Coffeehouse Showcases Student Talent

Featuring beloved classic songs and this year’s chart toppers, last Friday’s Coffeehouse welcomed new and returning talented student performers to the stage.

Veronica Harrington ’13, Pearson Goodman ’13 and Hemang Kaul ’13 emceed the event and made the audience laugh each time they introduced an act.

Students, excited for the acts to come, squeezed into Lower Right of Peresky Commons.

“The student body here has such a wide array of talents that sometimes you don’t usually get to see, so the Coffeehouse gives you that opportunity,” said Claire Frankel ’14.

Cam Mesinger ’16, the first artist of the night, sang “Little Lion Man” by Mumford and Sons.

“It was kind of scary at first, because I was the first one to go on, but once I started playing, it felt really exciting,” said Mesinger.

Following Mesinger, Sophiya Chiang ’14 and Shay Collins ’14 performed a mesmerizing love song medley by The Beatles.

Gaelyn Golde ’13 and Cara Daly ’13 then followed with a duet to Maroon 5’s hit love song “Sunday Morning,” with an acoustic guitar accompaniment by Kaul.

The song was soulfully sung and incorporated a hint of blues, delivering the story of love to the audience.

Auggie Horner ’14, Rem Remmel ’14, Clint Yoo ’14 and Angelo Morlani ’13 received the spotlight during their solos of the performance of “Hallelujah” by the Yorkies, Andover’s all-male a cappella group.

Their voices were calming, peaceful and synchronized and set a relaxed mood.

“It was so exciting to be part of Coffeehouse,” said Tom Burnett ’15, a new member of the Yorkies.

In contrast to the more upbeat, pop music performed in the first few acts, Angela Tang ’16 introduced a taste of classical music by playing a piece on the violin. Her performance received a standing ovation from an especially enthusiastic crowd.

“I thought I’d be pretty nervous, and I have to admit, I was before I walked out onto the stage,” said Tang, “But when I did, I came out to the cheers and shouts of encouragement from friends and strangers alike. Despite the size of my audience, I felt all the tension fall away. The room’s acoustics were pretty good too, and that really helps the sound. I just tried to do my best and treated it like another run-through in a practice room.”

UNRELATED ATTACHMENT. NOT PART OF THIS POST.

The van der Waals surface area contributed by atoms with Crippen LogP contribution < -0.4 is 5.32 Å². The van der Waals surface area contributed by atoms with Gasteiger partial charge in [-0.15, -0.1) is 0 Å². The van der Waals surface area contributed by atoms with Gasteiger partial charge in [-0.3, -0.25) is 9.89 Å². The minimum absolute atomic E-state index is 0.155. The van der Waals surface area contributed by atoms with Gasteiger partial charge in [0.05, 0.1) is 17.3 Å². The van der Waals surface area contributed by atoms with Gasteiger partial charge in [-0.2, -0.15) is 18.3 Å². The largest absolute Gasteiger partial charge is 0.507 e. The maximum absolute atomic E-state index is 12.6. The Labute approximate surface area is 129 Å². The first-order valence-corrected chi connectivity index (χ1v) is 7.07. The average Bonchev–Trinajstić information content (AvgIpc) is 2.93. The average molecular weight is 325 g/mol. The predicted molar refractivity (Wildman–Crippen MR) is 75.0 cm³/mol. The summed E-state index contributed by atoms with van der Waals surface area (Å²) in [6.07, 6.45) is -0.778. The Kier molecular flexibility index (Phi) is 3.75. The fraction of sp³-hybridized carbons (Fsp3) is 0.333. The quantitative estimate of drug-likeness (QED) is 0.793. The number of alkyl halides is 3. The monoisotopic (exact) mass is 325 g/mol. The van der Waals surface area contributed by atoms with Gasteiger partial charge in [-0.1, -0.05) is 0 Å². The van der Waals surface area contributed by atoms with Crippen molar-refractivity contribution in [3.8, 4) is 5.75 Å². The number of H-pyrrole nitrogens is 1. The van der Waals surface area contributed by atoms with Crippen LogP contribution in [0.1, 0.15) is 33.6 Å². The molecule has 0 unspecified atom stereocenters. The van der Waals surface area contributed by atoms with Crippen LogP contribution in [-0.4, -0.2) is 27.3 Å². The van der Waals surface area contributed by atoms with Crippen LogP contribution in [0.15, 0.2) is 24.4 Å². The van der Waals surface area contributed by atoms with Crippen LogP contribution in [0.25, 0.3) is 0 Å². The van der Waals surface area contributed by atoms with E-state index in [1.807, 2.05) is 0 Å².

Covering a recent pop song, Victoria Bian ’15 sang “Safe and Sound” by Taylor Swift.

On his first attempt at writing and performing his own love song, Jack Elliot-Higgins ’14 drew the audience in with reverberating vocals and intense emotion.

David Benedict ’15 and Isabella Flynn ’15 performed “Bruises” by Train. Benedict played on the piano while Flynn’s light soprano voice sang the brooding melody.

Emotion-driven performances continued to flow as Isabel Saad ’15 and Hanover Vale ’15 both played guitar and sang “Under the Bridge” by The Red Hot Chili Peppers.

“It’s fun to sing what you feel to other people. It makes them understand [how you feel],” said Saad.

Nicholas Kochakian ’15 and Ravn Jenkins ’15 captivated the audience with their cover of “3 Rounds and a Sound,” by Blind Pilot.

“I felt very relaxed and stress-free when I was performing,” said Kochakian.

Providing a country twist to the night, Taylor Crutison ’16 and Samantha Hagler ’16 performed “Landslide” by the Dixie Chicks, with Crutison singing and Hagler on the guitar.

Dan Wang ’14 and Esther Cohen ’14 performed “Apologies” by Grace Potter and the Nocturnals. The performance was full of emotion, subdued and slower than the other acts, with Cohen’s deep notes.

Emily Hoyt ’13 and Anjali Krishnamachar ’13 got the audience singing with their rhythmic performance of “I’m Yours” by Jason Mraz.

Giovanna Pickering ’12 soulful rendition of Katy Perry’s hit “Thinking of You” was her first Coffeehouse performance.

Noah Hornik ’15 sang his version of “Love Interruption” by Jack White, while Joel Anthony Pena ’16, sang “Your Song” while simultaneously playing the piano.

The last entertainer of the night was Brian Wagner ’14, who sang the classic “American Pie” by Don McLean and invited the audience to sing along.